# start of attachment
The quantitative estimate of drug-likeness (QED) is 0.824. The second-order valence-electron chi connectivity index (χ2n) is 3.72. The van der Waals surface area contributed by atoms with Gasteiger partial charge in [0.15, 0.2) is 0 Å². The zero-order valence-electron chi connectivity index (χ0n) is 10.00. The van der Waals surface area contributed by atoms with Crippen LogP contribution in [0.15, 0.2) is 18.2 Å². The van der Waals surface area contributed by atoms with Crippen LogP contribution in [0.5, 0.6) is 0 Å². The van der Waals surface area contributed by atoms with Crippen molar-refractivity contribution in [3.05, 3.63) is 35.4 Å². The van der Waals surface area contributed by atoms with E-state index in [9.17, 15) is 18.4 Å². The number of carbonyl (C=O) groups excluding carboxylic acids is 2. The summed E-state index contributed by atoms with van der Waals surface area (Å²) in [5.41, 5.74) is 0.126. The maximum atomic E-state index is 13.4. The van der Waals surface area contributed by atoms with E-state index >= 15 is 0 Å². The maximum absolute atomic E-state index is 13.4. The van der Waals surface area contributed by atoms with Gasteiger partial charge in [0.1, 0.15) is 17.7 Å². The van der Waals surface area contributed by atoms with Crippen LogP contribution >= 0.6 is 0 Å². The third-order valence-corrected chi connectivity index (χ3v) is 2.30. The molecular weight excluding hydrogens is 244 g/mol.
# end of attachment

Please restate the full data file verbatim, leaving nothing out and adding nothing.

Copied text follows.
The quantitative estimate of drug-likeness (QED) is 0.824. The second-order valence-electron chi connectivity index (χ2n) is 3.72. The van der Waals surface area contributed by atoms with Gasteiger partial charge in [0.15, 0.2) is 0 Å². The zero-order valence-electron chi connectivity index (χ0n) is 10.00. The van der Waals surface area contributed by atoms with Crippen LogP contribution in [0.15, 0.2) is 18.2 Å². The van der Waals surface area contributed by atoms with Crippen LogP contribution in [0.5, 0.6) is 0 Å². The van der Waals surface area contributed by atoms with Crippen molar-refractivity contribution in [3.05, 3.63) is 35.4 Å². The van der Waals surface area contributed by atoms with E-state index in [9.17, 15) is 18.4 Å². The number of carbonyl (C=O) groups excluding carboxylic acids is 2. The summed E-state index contributed by atoms with van der Waals surface area (Å²) in [5.41, 5.74) is 0.126. The maximum atomic E-state index is 13.4. The van der Waals surface area contributed by atoms with E-state index >= 15 is 0 Å². The maximum absolute atomic E-state index is 13.4. The van der Waals surface area contributed by atoms with Gasteiger partial charge in [0.1, 0.15) is 17.7 Å². The van der Waals surface area contributed by atoms with Crippen LogP contribution >= 0.6 is 0 Å². The third-order valence-corrected chi connectivity index (χ3v) is 2.30. The molecular weight excluding hydrogens is 244 g/mol.